Jonathan Alper in the Florida Asset Protection Blog has a great post on how standard…
If the US dollar is as close as we have come to a global currency — accepted everywhere from Fifth Avenue boutiques to Coca-Cola stands in Afghanistan — why are some American citizens finding it hard to put their money where they would like?
According to several reports, and anecdotal evidence, some non-US retail and private banks are considering refusing to admit new, or terminating relationships with existing, US clients. A primary reason behind such a seemingly drastic move is the US Foreign Account Tax Compliance Act (FATCA). With the first phases of FATCA implementation beginning in January 2013, FATCA will require all non-US ‘foreign financial institutions’, including banks, brokerage houses, hedge and private equity funds, trust companies and perhaps individual trusts that directly or indirectly invest in the United States, to identify all their clients and transmit information regarding their US clients to the US Internal Revenue Service.
FATCA’s particular genius (from the US government’s perspective) is that it effectively leverages third-party resources to enforce US tax law. According to FATCA guidance, announced by the IRS, every non-US financial institution must implement, and certify compliance with, complex customer identification procedures. If any American clients are identified, the financial institution must send information regarding those clients to the IRS. Specific compliance procedures apply to ‘private banking’ relationships, requiring private bank managers to conduct a ‘diligent review’ of the client’s files and presuming a greater familiarity with the client’s potential US connections.
These increased compliance burdens are causing some financial institutions to re-evaluate their commitment to US markets and US clients, at least in the short term while banks come to grips with these rules. As a result, multi-jurisdictional high-net-worth individuals and families may find themselves forced out of existing banking or trust company relationships and have difficulty finding suitable replacements.
FATCA may be the most far-reaching, although not the first, of the recent US compliance efforts. Americans are subject to US tax and reporting on their worldwide income and assets, regardless of where they live. In recent years, Congress and the IRS have become increasingly convinced that many Americans, including those living both inside and outside the US, do not comply with these obligations.
To combat this perceived non-compliance, FATCA joins the existing FBAR reporting, recently enacted ‘foreign financial asset’ reporting, the 2011 Offshore Voluntary Disclosure Initiative (2011 OVDI), which follows a similar 2009 programme, and the recently formed IRS Global High Wealth (GHW) audit unit focused on GHW compliance. Together, these enforcement mechanisms may have a significant impact on HNWs.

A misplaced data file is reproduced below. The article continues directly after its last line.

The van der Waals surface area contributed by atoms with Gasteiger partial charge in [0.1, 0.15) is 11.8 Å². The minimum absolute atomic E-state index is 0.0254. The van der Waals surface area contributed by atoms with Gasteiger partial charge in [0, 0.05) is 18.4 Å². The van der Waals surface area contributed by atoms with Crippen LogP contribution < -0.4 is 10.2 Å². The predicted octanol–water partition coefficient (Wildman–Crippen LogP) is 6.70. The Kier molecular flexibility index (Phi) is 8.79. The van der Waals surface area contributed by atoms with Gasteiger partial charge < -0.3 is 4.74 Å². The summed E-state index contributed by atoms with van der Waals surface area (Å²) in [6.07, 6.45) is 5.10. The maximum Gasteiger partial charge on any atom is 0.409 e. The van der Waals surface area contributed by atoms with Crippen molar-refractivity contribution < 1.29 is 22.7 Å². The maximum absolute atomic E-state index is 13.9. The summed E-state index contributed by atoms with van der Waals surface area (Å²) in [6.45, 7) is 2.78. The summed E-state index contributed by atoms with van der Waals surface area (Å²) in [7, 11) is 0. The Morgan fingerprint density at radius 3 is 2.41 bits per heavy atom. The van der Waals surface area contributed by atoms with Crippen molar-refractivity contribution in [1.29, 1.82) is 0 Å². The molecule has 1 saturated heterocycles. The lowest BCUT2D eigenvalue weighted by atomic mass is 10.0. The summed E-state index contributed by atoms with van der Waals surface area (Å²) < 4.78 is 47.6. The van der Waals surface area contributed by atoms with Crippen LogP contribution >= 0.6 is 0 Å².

FBAR reporting requires all Americans to annually report their non-US financial accounts, including bank and brokerage accounts, if the aggregate value of those accounts exceeds $10,000. Americans must also report certain debt and equity interests in non-US issuers under new ‘foreign financial asset’ reporting. The latter obligation was enacted simultaneously with FATCA and may allow the IRS to match FATCA and taxpayer reporting. There are stiff penalties for non-compliance and HNW clients, who often have complex structures, will need to ensure they comply with all applicable reporting obligations.
The FBAR is also a focus of the 2011 OVDI, which is the only IRS-approved method for eligible Americans with unreported offshore income and assets to ‘regularise’ their US tax affairs. Although some Americans become compliant by ‘quietly’ submitting their back returns and FBARs outside the 2011 OVDI, the IRS does not view ‘quiet’ filings as ‘valid’ for purposes of mitigating sanctions.
Another indication that the IRS is concentrating on high-net-worth clients is the recently formed IRS Global High Wealth audit unit that focuses on understanding the complex multi-jurisdictional structures of high-net-worth individuals and families to increase compliance.
FATCA and other available enforcement tools will make it increasingly difficult for non-compliant Americans. Further, with some financial institutions such as private banks and trust companies re-considering their approach to US clients, even fully compliant American high-net-worth individuals, particularly those that live outside the United States, may find it more challenging to conduct their affairs as they wish.